Is black-grass a threat to Scotland?
Black-grass (Alopecurus myosuroides) is the most prevalent arable weed in England. It causes significant problems to growers, particularly on heavy textured soils in the South and East. Although individual black-grass plants are not highly competitive, seed production is high so populations can increase rapidly unless control is above 95%. Large populations can cause significant yield losses, exceeding 50%.
Several factors have contributed to the rise of black-grass as a major problem in England, including the dominance of autumn cropping, combined with a trend to earlier drilling, which provides ideal conditions for autumn black-grass germination. Simplified rotations of wheat and oilseed rape have also reduced diversity in herbicide programmes. Reduced cultivations, which retain more of the black-grass seed near the surface, has also been a factor. However, resistance to herbicides has been key.
As early as 1982 herbicide resistance was detected in black-grass in England. Since then, resistance to the ALS and ACCase inhibitor groups has spread through most of the arable areas of England. Enhanced metabolism of some other herbicide groups has also reduced their effectiveness, although there are no recorded instances of resistance to the oilseed rape herbicides, carbetamide and propyzamide, nor to glyphosate. Nevertheless, it is now widely accepted that some degree of herbicide resistance occurs on all farms where black-grass active herbicides have been used routinely, even if black-grass was not the target.
Black-grass in Scotland
There are populations of black-grass present naturally in Scotland, although their abundance is low. Warmer winters and more autumn cropping, combined with reduced tillage is likely to encourage these populations to grow and spread. Some may already carry a degree of herbicide resistance if they have been regularly treated with black-grass active herbicides. Laboratory confirmed cases of herbicide resistant black-grass have been found in the Borders though the origin of these populations is uncertain. However, with more than 20,000 farms in England having confirmed black-grass resistance, introduction of resistant black-grass from south of the border is likely to be a more significant threat than development of resistance in native populations.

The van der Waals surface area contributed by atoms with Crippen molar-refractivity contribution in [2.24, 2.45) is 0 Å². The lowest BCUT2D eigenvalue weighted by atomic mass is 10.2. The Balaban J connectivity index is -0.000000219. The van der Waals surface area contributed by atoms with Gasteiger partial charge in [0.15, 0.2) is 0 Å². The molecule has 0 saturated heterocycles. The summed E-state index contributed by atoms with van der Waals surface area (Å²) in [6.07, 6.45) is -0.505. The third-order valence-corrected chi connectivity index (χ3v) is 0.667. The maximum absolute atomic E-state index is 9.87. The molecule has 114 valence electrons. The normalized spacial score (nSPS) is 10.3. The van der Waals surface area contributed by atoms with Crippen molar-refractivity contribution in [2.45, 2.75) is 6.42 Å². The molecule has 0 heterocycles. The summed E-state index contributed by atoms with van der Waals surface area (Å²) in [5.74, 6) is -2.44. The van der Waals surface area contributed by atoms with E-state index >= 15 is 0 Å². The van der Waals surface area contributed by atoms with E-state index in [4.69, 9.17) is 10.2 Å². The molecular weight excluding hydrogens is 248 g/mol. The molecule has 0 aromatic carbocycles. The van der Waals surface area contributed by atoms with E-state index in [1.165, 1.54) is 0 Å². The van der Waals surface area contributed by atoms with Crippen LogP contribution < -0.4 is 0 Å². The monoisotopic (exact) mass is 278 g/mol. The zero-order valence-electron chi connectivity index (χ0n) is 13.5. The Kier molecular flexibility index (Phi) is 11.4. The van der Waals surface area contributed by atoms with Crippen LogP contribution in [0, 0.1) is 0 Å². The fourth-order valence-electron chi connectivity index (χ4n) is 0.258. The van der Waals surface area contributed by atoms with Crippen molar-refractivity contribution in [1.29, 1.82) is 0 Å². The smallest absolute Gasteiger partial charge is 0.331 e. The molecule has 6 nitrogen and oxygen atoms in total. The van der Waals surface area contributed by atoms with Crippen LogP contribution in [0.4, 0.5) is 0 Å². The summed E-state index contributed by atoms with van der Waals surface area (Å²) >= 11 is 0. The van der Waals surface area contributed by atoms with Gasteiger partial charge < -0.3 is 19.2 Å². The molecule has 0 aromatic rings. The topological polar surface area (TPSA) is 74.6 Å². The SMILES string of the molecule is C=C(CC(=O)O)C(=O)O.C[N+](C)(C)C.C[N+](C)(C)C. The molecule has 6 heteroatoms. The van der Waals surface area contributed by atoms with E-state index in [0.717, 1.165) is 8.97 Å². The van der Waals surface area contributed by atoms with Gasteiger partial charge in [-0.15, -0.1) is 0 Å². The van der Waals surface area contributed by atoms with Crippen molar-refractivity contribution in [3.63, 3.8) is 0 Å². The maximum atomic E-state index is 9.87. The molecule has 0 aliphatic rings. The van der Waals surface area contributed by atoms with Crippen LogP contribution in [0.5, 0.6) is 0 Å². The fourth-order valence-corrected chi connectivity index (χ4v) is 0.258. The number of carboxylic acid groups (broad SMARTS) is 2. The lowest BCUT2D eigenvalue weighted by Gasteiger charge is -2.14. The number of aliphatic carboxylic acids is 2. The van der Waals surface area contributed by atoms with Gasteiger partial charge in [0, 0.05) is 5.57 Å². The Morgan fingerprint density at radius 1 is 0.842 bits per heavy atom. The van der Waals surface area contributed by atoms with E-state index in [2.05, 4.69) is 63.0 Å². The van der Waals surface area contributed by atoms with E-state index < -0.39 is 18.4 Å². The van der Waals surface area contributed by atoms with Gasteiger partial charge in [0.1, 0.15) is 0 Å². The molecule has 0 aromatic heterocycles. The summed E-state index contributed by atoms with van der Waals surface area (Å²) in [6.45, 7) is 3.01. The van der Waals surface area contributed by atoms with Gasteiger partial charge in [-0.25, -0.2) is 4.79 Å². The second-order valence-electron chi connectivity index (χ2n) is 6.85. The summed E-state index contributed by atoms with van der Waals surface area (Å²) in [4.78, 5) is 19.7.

Although no research has been done, anecdotal evidence suggests a number of routes by which black-grass seed is spread, including on machinery, particularly harvest machinery and bailers, in straw, and as a contaminant in crop seed. As seed, straw and machinery are all imported into Scotland from England all these routes could potentially introduce resistant black-grass onto farms in Scotland. Although black-grass presents a threat to Scotland there are important differences from the farming systems in England which may go some way to mitigating the threat. These include more mixed farms, which can put contaminated fields down to grass, more prevalence of ploughing, which can be an effective control measure when used appropriately and more spring cropping, giving ample opportunity to control the black-grass outside the crop. Nevertheless, experience in England has shown that a small black-grass problem can quickly get outof hand and growers in Scotland need to remain vigilant.
- Watch out for new or spreading black-grass populations. Remove small populations by hand rouging or spraying off
- Make sure machinery coming onto the farm has been properly cleaned, especially if it has come from England
- Source straw and seed from reputable sources
- If herbicide resistance is suspected, get seed tested so correct management decisions can be made
- Read the full report (at the the bottom of this page) for further information on black-grass in Scotland
Although considerable research has been done on ways to control black-grass, it has been conducted in the South and East of England. Scotland’s cooler, wetter climate may mean that black-grass will behave differently and some of the control options used in England may be less appropriate. In particular, delayed autumn drilling may be more risky in Scotland and may be less effective as seed dormancy may be higher. Additionally, there remain unanswered questions, such as the role of manures in spreading black-grass and how likely it is that black-grass will develop resistance to glyphosate. Ongoing research by AHDB will help fill some of these knowledge gaps and help farmers in Scotland prevent themselves becoming victims of black-grass.
The work reported on here was funded from a number of different sources, including UK government through its various agencies, agrochemical companies and other commercial companies, in addition to AHDB. Thanks to all those individuals who contributed to this report by passing on their collective knowledge and experience, including valuable anecdotal information.
How to manage black-grass in arable crops